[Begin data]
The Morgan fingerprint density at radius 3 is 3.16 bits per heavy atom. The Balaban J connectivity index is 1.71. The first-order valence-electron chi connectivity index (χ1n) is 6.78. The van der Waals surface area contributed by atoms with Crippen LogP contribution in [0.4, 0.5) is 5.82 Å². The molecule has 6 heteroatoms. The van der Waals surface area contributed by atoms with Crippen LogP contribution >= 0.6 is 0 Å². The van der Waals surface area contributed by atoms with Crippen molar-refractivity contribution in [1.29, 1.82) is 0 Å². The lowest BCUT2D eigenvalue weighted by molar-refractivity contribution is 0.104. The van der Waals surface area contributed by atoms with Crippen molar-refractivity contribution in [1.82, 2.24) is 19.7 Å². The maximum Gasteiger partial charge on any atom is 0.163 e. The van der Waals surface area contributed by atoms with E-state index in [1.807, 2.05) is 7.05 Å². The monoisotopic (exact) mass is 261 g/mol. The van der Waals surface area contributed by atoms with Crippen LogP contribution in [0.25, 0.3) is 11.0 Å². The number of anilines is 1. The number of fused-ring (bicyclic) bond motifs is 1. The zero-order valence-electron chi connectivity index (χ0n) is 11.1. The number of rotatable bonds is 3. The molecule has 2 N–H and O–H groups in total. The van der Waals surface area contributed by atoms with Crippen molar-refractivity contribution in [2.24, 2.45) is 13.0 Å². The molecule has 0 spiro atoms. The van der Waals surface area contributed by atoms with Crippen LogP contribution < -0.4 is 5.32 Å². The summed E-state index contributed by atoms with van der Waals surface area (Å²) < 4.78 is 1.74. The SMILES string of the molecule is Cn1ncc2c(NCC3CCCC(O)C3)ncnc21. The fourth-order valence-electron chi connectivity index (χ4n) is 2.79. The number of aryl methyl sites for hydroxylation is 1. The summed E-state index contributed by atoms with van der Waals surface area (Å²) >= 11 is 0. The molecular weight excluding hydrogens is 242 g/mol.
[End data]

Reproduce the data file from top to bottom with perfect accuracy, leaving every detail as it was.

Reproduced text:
The Morgan fingerprint density at radius 3 is 3.16 bits per heavy atom. The Balaban J connectivity index is 1.71. The first-order valence-electron chi connectivity index (χ1n) is 6.78. The van der Waals surface area contributed by atoms with Crippen LogP contribution in [0.4, 0.5) is 5.82 Å². The molecule has 6 heteroatoms. The van der Waals surface area contributed by atoms with Crippen LogP contribution >= 0.6 is 0 Å². The van der Waals surface area contributed by atoms with Crippen molar-refractivity contribution in [1.29, 1.82) is 0 Å². The lowest BCUT2D eigenvalue weighted by molar-refractivity contribution is 0.104. The van der Waals surface area contributed by atoms with Crippen molar-refractivity contribution in [1.82, 2.24) is 19.7 Å². The maximum Gasteiger partial charge on any atom is 0.163 e. The van der Waals surface area contributed by atoms with E-state index in [1.807, 2.05) is 7.05 Å². The monoisotopic (exact) mass is 261 g/mol. The van der Waals surface area contributed by atoms with Crippen LogP contribution in [0.25, 0.3) is 11.0 Å². The number of anilines is 1. The number of fused-ring (bicyclic) bond motifs is 1. The zero-order valence-electron chi connectivity index (χ0n) is 11.1. The number of rotatable bonds is 3. The molecule has 2 N–H and O–H groups in total. The van der Waals surface area contributed by atoms with Crippen molar-refractivity contribution in [2.24, 2.45) is 13.0 Å². The molecule has 0 spiro atoms. The van der Waals surface area contributed by atoms with Crippen LogP contribution < -0.4 is 5.32 Å². The summed E-state index contributed by atoms with van der Waals surface area (Å²) < 4.78 is 1.74. The SMILES string of the molecule is Cn1ncc2c(NCC3CCCC(O)C3)ncnc21. The fourth-order valence-electron chi connectivity index (χ4n) is 2.79. The number of aryl methyl sites for hydroxylation is 1. The summed E-state index contributed by atoms with van der Waals surface area (Å²) >= 11 is 0. The molecular weight excluding hydrogens is 242 g/mol.